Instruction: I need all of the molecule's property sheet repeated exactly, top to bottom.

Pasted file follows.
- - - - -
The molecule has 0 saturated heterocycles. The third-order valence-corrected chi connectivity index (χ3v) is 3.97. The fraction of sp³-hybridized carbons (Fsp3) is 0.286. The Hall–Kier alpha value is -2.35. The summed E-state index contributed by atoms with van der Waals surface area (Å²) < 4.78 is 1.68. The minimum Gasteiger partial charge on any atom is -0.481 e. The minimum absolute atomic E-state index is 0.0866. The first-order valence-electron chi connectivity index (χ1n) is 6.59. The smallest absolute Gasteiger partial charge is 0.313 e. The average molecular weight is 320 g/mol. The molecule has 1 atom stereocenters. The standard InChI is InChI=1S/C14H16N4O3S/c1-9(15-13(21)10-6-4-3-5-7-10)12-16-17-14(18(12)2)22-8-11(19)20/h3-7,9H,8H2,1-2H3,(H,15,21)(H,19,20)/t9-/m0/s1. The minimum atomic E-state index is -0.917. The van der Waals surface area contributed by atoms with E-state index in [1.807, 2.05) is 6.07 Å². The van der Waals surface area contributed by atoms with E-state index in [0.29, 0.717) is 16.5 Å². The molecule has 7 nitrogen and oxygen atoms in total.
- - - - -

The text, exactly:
The molecule has 0 saturated heterocycles. The third-order valence-corrected chi connectivity index (χ3v) is 3.97. The fraction of sp³-hybridized carbons (Fsp3) is 0.286. The Hall–Kier alpha value is -2.35. The summed E-state index contributed by atoms with van der Waals surface area (Å²) < 4.78 is 1.68. The minimum Gasteiger partial charge on any atom is -0.481 e. The minimum absolute atomic E-state index is 0.0866. The first-order valence-electron chi connectivity index (χ1n) is 6.59. The smallest absolute Gasteiger partial charge is 0.313 e. The average molecular weight is 320 g/mol. The molecule has 1 atom stereocenters. The standard InChI is InChI=1S/C14H16N4O3S/c1-9(15-13(21)10-6-4-3-5-7-10)12-16-17-14(18(12)2)22-8-11(19)20/h3-7,9H,8H2,1-2H3,(H,15,21)(H,19,20)/t9-/m0/s1. The minimum atomic E-state index is -0.917. The van der Waals surface area contributed by atoms with E-state index in [1.807, 2.05) is 6.07 Å². The van der Waals surface area contributed by atoms with E-state index in [0.29, 0.717) is 16.5 Å². The molecule has 7 nitrogen and oxygen atoms in total.